A German opera house has cancelled an opera featuring graphic Nazi imagery following a wave of public protests on opening night.
The Düsseldorf opera house announced that it would cancel its second on-stage dramatization of Richard Wagner’s notoriously anti-Semitic Tannhaeuser opera and that only the concert version would be performed.
At the opening of the Düsseldorf performance, performers could be seen inside glass chambers, falling to the floor as white fog flowed. The performance showed a family having their heads shaved and then being shot, The Telegraph reported.
Other scenes showed suicide and rape, according to German magazine Der Spiegel.
Saying that they were aware of the dramatization's potential for "controversy," the Deutsche Oper am Rhein (German Opera on the Rhine) said it had underestimated the effect of the display.
"We react with the greatest of concern to the fact that some scenes, especially the very realistic depiction of execution at gun point, led to such a strong physical and psychological impact on numerous visitors, that they had to seek medical attention afterwards," the opera house said in its statement published on Wednesday evening, according to Deutsche Welle.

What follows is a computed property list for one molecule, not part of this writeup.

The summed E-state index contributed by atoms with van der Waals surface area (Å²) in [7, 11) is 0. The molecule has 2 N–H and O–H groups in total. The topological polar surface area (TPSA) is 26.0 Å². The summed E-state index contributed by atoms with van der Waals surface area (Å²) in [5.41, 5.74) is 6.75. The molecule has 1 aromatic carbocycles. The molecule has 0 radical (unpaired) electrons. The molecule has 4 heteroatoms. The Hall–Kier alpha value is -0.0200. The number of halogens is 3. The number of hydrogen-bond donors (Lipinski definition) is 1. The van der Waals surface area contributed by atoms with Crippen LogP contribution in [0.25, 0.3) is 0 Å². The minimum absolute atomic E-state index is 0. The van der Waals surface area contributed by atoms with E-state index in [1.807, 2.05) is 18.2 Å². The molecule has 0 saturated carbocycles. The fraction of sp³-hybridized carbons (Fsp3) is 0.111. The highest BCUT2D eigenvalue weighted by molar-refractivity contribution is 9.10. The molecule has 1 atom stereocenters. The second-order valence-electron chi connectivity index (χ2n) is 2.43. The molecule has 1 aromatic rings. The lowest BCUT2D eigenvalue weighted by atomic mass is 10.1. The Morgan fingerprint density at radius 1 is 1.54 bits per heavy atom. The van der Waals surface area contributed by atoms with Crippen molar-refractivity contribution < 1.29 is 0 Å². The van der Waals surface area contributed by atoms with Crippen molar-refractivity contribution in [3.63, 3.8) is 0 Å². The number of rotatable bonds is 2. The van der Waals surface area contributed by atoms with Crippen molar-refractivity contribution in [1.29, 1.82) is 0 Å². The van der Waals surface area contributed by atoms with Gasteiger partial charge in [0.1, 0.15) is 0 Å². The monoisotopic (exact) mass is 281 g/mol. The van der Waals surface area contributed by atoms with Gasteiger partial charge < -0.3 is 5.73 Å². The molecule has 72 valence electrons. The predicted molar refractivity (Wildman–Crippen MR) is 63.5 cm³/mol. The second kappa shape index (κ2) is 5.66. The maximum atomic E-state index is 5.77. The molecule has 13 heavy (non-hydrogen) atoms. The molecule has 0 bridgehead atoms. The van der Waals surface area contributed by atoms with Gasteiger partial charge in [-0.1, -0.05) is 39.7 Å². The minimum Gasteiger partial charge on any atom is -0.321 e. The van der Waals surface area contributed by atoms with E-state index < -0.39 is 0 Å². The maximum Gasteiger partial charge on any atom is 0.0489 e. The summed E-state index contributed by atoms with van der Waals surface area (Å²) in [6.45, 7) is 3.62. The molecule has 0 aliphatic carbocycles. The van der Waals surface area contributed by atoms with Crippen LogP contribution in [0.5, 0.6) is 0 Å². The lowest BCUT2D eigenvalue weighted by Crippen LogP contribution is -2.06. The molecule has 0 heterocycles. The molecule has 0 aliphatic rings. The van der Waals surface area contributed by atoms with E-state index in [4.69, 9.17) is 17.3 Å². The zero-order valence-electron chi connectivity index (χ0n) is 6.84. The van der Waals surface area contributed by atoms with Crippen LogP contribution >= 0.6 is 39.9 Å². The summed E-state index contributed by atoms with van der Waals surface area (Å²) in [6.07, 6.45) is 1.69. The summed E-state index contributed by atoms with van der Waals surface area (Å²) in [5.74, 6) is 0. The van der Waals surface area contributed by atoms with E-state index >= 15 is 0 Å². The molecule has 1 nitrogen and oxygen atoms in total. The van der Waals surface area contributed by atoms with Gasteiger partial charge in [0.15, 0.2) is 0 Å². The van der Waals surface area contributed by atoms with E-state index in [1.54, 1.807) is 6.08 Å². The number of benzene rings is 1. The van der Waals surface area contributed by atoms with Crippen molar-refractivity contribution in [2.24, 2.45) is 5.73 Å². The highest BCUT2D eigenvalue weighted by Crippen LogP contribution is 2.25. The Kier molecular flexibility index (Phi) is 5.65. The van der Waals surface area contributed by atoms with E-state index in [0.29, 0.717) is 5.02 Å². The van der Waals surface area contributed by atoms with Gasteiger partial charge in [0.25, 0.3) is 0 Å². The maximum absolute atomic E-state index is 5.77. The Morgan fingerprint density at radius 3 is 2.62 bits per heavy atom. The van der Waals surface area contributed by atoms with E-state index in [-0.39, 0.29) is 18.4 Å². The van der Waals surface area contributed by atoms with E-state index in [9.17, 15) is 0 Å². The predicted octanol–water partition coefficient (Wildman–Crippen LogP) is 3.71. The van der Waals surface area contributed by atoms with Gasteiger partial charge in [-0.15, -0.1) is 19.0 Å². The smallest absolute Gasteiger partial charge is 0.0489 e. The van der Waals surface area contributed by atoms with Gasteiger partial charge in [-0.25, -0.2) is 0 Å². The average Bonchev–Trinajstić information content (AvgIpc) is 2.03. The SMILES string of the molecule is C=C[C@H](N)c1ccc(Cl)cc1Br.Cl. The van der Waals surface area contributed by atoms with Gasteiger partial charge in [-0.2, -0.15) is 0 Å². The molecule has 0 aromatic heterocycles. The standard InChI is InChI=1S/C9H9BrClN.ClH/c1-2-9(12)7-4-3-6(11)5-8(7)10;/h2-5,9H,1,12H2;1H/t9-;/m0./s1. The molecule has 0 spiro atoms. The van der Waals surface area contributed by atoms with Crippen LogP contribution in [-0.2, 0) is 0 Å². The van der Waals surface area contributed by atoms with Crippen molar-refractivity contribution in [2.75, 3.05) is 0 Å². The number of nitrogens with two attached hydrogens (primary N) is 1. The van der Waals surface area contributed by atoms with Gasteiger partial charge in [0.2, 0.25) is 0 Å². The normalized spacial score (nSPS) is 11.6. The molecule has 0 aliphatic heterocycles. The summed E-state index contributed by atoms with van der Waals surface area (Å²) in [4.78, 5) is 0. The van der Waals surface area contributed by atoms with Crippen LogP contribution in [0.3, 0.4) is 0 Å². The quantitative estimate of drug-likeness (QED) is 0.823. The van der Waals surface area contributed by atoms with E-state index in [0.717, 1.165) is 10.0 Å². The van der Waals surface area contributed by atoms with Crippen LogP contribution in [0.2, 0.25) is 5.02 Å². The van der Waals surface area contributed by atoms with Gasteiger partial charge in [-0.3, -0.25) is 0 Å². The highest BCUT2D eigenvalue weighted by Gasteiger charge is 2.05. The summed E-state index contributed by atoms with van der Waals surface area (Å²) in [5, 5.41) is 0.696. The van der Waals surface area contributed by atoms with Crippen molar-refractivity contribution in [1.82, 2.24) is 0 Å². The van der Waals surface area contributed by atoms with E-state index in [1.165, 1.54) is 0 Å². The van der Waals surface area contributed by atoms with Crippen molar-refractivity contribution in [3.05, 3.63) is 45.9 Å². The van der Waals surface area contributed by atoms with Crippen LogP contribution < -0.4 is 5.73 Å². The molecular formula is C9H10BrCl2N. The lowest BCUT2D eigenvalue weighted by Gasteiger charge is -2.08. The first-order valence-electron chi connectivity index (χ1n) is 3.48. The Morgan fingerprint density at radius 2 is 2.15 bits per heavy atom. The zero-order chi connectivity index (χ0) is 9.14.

"In an intensive discussion with director Burkhard C. Kosminski we talked about the possibility of changing some individual scenes," the opera house said. "He refused to this on artistic grounds. Obviously we are legally obliged to respect the artistic freedom of the director."
The director of Düsseldorf's Jewish Community, Michael Szentei-Heiser, called the dramatization "tasteless," but said he would not ask for the show to be cancelled.
Szentei-Heise said that while Wagner was an “ardent anti-Semite,” he had nothing to do with the Holocaust.
Wagner's music was adopted and used by the Adolf Hitler and the Nazi party, 50 years after the musician's death. Its live performance is opposed in Israel.